It’s time to dump these common high-tech office tools

Jacob2The floppy disc. Dial-up modems. The electronic typewriter.

At one point in time, each of these was an essential tool for most businesses. But now, they’re all long gone—obsolete.

As technology evolves and our workplaces change, once-useful tools can quickly gather dust.

All companies look to make sure their tech budgets are wisely spent. Here are a few common devices your business can probably live without:

CD/DVD Devices
Virtually all business software used today can be downloaded from the Internet. Likewise, if your employees need to view training videos or watch recorded conferences, online streaming is now the distribution method of choice. Many computers don’t even include a CD drive anymore, especially if your office relies on Macs. There are plenty of secure, easy ways to transfer large documents online.

But what happens when you’ve cut CD/ DVD drives from your next office computer acquisition and suddenly need to open a file on a DVD?

Easy, get one or two external CD/DVD drives to share inside your office. Plug one into a USB port on your computer and you can instantly read and burn discs again.

Personal printers
Today’s workspaces are wired for connectivity. Our computers are networked, our files are shared, and everyone can send documents to a central workhorse printer.

But wait, a handful of people in your office probably have personal printers on their desks, right? Unless there is a disability issue requiring a desktop printer, these devices are typically just expensive status symbols.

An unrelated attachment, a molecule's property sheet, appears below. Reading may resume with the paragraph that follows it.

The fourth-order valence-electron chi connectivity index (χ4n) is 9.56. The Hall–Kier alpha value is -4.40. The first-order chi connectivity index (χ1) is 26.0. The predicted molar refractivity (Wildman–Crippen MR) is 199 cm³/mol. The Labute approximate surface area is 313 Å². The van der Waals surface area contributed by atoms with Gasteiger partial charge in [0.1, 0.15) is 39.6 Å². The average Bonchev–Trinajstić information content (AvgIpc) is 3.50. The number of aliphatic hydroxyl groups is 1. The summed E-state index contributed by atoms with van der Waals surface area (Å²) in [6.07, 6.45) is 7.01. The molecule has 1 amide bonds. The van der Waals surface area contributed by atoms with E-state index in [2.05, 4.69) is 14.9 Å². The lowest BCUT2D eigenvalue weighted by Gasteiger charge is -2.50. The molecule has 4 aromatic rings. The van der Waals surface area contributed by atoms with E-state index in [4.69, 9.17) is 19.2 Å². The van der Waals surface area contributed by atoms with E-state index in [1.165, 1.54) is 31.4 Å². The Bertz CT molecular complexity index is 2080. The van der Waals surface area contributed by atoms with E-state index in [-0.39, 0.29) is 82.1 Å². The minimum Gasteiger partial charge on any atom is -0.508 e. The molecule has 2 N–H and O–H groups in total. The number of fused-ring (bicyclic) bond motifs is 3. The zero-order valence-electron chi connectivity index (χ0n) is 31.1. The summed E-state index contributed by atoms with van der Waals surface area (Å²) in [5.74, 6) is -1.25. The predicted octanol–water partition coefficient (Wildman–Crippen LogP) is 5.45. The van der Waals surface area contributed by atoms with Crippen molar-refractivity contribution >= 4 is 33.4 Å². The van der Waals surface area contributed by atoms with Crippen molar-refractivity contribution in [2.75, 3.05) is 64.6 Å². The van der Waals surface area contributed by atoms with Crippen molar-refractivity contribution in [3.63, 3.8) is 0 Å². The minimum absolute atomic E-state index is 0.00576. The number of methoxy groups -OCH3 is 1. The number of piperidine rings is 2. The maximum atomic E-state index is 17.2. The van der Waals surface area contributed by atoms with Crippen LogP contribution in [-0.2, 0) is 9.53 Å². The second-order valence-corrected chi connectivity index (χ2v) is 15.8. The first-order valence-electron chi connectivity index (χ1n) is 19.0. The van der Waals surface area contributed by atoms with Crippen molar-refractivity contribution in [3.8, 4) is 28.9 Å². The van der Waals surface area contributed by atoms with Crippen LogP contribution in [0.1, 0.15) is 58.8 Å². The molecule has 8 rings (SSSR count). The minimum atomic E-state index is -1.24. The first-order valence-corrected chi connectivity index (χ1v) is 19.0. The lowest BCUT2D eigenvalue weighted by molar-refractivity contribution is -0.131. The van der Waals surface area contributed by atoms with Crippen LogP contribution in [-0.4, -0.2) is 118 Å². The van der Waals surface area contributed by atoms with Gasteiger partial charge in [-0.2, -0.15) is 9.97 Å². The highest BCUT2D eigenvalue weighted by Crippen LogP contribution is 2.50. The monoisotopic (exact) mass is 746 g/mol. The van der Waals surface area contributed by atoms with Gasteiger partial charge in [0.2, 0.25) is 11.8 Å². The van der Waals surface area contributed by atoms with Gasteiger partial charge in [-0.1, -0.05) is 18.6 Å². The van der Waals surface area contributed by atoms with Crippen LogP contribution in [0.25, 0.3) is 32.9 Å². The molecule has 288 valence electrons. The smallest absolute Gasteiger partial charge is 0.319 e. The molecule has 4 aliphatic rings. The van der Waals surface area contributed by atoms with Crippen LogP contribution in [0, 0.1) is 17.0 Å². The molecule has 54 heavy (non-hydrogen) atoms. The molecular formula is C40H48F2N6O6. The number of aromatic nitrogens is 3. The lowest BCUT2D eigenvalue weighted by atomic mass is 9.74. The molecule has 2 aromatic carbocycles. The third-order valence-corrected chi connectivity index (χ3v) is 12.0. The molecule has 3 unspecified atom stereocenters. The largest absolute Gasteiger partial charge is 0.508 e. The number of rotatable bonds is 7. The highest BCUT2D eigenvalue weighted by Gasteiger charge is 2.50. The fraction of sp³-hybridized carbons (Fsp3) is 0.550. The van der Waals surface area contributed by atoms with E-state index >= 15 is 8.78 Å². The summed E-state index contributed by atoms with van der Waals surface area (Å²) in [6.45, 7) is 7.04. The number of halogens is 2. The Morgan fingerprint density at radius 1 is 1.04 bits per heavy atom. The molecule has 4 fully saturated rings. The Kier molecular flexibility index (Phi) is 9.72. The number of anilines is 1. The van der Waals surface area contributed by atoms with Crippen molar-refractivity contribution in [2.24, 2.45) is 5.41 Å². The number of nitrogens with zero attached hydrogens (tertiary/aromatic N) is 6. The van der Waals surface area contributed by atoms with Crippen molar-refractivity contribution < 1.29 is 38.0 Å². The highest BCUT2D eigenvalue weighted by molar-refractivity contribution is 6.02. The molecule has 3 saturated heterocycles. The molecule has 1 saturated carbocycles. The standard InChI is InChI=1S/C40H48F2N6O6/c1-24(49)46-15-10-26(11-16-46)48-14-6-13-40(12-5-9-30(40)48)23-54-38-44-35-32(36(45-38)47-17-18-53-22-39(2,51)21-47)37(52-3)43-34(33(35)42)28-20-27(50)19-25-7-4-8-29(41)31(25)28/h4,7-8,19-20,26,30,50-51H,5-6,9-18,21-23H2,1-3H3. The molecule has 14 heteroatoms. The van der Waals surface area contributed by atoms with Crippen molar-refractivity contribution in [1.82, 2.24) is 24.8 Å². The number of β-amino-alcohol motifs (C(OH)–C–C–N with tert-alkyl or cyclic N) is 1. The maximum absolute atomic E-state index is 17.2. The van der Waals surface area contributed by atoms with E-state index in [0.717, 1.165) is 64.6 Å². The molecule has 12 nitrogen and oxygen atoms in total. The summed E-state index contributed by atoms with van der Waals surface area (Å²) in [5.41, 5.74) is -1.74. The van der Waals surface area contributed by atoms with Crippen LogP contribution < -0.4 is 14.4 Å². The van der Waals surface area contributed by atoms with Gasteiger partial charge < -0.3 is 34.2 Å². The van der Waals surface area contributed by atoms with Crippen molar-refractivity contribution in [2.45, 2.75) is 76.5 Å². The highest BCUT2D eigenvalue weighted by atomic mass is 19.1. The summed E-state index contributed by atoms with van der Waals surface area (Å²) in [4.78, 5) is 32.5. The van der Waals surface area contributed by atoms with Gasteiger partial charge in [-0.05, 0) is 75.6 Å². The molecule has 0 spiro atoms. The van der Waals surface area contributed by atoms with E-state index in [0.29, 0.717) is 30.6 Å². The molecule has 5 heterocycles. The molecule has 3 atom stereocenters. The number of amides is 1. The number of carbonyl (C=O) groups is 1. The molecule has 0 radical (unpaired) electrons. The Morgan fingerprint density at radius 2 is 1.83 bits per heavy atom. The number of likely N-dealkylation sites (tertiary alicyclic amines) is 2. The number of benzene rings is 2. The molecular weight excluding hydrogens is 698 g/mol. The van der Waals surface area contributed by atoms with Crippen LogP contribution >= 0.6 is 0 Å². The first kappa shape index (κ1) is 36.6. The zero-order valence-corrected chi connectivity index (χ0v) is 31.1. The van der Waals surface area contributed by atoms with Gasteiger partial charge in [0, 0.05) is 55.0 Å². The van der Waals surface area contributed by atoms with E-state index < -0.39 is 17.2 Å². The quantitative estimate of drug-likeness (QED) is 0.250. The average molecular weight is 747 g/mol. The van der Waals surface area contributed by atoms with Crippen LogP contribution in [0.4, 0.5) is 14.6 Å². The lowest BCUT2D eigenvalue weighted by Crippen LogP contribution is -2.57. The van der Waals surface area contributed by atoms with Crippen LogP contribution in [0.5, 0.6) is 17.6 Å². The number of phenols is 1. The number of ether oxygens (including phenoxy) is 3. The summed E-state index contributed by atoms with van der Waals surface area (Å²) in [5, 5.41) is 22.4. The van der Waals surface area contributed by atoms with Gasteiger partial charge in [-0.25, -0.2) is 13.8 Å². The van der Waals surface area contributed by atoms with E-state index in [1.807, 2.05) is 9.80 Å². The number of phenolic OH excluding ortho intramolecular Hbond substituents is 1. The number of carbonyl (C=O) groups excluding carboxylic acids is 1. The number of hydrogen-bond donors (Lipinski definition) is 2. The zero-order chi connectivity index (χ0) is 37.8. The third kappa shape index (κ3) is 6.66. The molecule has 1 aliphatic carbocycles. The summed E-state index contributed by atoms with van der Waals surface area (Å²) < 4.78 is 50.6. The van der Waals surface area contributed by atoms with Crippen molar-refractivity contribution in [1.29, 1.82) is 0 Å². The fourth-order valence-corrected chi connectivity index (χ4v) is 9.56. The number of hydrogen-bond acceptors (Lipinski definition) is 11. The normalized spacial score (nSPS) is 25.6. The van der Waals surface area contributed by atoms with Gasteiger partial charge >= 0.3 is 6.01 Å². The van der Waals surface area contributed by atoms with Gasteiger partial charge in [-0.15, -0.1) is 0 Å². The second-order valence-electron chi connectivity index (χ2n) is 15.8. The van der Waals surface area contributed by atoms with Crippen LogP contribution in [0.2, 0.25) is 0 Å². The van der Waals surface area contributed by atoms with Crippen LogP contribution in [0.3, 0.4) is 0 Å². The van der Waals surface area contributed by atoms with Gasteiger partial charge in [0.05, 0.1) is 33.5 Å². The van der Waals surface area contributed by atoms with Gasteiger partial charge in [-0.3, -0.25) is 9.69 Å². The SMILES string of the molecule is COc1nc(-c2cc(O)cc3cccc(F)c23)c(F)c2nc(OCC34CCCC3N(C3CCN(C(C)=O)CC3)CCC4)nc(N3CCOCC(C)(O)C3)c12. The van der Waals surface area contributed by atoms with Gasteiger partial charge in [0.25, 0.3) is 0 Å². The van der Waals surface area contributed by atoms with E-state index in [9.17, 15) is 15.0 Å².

Having a bevy of personal printers means higher service costs, additional supply expenses, and more money spent on equipment as those individual printers need to be replaced.

Plus, people tend to print less waste when they know they have to get up from their desk to retrieve documents.

It’s past time to remove this pricy printing privilege from your office and save on toner and paper costs.

Desktop speakers
There’s no doubt about it, desktop speakers are still great computer accessories. Today’s desktop speakers sound better than ever, and they’ve come down in cost, too. They are far from obsolete.

The problem is that they no longer fit into the modern work environment.

As more and more businesses transition to open workspaces for their employees, noisy desktop speakers are becoming more of a nuisance than a productivity tool.

Rather than spend on speakers, headphones are less distracting for coworkers and a more cost efficient option for employees who regularly need to listen to audio on their computers.

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